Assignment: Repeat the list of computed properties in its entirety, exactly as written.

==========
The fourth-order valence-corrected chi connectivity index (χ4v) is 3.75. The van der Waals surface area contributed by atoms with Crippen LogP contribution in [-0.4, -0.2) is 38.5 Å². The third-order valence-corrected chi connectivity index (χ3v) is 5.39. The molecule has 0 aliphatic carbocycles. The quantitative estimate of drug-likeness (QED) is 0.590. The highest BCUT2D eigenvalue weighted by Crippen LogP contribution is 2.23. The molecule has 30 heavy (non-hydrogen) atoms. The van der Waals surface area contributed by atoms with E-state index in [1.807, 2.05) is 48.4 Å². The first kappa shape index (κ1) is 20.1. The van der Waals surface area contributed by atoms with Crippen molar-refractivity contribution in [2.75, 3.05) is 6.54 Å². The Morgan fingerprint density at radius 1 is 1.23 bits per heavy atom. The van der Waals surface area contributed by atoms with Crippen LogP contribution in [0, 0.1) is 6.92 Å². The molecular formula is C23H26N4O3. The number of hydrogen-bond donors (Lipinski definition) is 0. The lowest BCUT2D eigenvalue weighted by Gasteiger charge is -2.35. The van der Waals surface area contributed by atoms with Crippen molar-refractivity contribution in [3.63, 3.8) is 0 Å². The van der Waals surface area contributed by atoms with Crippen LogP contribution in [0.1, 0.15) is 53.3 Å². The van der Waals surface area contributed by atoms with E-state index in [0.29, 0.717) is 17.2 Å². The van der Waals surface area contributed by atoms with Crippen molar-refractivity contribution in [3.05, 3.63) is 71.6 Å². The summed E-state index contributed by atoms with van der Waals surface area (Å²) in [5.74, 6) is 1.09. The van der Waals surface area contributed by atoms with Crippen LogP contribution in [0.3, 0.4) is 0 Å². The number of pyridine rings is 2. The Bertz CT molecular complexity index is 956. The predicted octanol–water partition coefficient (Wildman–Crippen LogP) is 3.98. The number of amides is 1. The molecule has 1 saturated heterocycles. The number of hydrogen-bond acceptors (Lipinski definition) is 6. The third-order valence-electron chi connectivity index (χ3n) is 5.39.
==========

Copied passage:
The fourth-order valence-corrected chi connectivity index (χ4v) is 3.75. The van der Waals surface area contributed by atoms with Crippen LogP contribution in [-0.4, -0.2) is 38.5 Å². The third-order valence-corrected chi connectivity index (χ3v) is 5.39. The molecule has 0 aliphatic carbocycles. The quantitative estimate of drug-likeness (QED) is 0.590. The highest BCUT2D eigenvalue weighted by Crippen LogP contribution is 2.23. The molecule has 30 heavy (non-hydrogen) atoms. The van der Waals surface area contributed by atoms with E-state index in [1.807, 2.05) is 48.4 Å². The first kappa shape index (κ1) is 20.1. The van der Waals surface area contributed by atoms with Crippen molar-refractivity contribution in [2.75, 3.05) is 6.54 Å². The Morgan fingerprint density at radius 1 is 1.23 bits per heavy atom. The van der Waals surface area contributed by atoms with Crippen LogP contribution in [0, 0.1) is 6.92 Å². The molecular formula is C23H26N4O3. The number of hydrogen-bond donors (Lipinski definition) is 0. The lowest BCUT2D eigenvalue weighted by Gasteiger charge is -2.35. The van der Waals surface area contributed by atoms with Crippen molar-refractivity contribution in [3.63, 3.8) is 0 Å². The van der Waals surface area contributed by atoms with Crippen LogP contribution in [0.1, 0.15) is 53.3 Å². The van der Waals surface area contributed by atoms with E-state index in [0.29, 0.717) is 17.2 Å². The van der Waals surface area contributed by atoms with Crippen molar-refractivity contribution in [3.05, 3.63) is 71.6 Å². The summed E-state index contributed by atoms with van der Waals surface area (Å²) in [5.74, 6) is 1.09. The van der Waals surface area contributed by atoms with Crippen LogP contribution in [0.3, 0.4) is 0 Å². The number of pyridine rings is 2. The Bertz CT molecular complexity index is 956. The predicted octanol–water partition coefficient (Wildman–Crippen LogP) is 3.98. The number of amides is 1. The molecule has 1 saturated heterocycles. The number of hydrogen-bond acceptors (Lipinski definition) is 6. The third-order valence-electron chi connectivity index (χ3n) is 5.39.